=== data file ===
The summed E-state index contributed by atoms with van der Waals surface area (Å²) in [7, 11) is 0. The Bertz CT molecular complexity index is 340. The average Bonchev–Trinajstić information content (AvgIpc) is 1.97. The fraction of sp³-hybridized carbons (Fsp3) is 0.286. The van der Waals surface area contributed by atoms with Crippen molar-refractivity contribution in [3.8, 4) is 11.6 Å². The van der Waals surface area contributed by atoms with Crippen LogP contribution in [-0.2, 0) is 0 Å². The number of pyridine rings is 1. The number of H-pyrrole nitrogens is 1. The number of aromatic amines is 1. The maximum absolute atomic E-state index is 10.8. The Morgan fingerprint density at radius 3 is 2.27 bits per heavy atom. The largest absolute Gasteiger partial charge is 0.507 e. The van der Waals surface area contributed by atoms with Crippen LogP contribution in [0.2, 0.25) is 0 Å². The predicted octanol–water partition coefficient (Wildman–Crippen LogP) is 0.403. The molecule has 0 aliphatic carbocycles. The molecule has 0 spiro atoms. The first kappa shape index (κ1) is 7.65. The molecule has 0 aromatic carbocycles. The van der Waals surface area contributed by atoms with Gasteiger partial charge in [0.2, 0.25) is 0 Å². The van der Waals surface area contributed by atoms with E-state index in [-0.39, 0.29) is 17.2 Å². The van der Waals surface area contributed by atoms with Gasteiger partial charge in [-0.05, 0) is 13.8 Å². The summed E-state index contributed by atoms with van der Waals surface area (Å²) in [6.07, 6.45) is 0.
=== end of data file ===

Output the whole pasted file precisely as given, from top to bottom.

The summed E-state index contributed by atoms with van der Waals surface area (Å²) in [7, 11) is 0. The Bertz CT molecular complexity index is 340. The average Bonchev–Trinajstić information content (AvgIpc) is 1.97. The fraction of sp³-hybridized carbons (Fsp3) is 0.286. The van der Waals surface area contributed by atoms with Crippen molar-refractivity contribution in [3.8, 4) is 11.6 Å². The van der Waals surface area contributed by atoms with Crippen LogP contribution in [-0.2, 0) is 0 Å². The number of pyridine rings is 1. The number of H-pyrrole nitrogens is 1. The number of aromatic amines is 1. The maximum absolute atomic E-state index is 10.8. The Morgan fingerprint density at radius 3 is 2.27 bits per heavy atom. The largest absolute Gasteiger partial charge is 0.507 e. The van der Waals surface area contributed by atoms with Crippen LogP contribution in [0.2, 0.25) is 0 Å². The predicted octanol–water partition coefficient (Wildman–Crippen LogP) is 0.403. The molecule has 0 aliphatic carbocycles. The molecule has 0 spiro atoms. The first kappa shape index (κ1) is 7.65. The molecule has 0 aromatic carbocycles. The van der Waals surface area contributed by atoms with Gasteiger partial charge in [0.2, 0.25) is 0 Å². The van der Waals surface area contributed by atoms with E-state index in [-0.39, 0.29) is 17.2 Å². The van der Waals surface area contributed by atoms with Gasteiger partial charge in [-0.05, 0) is 13.8 Å². The summed E-state index contributed by atoms with van der Waals surface area (Å²) in [6.07, 6.45) is 0.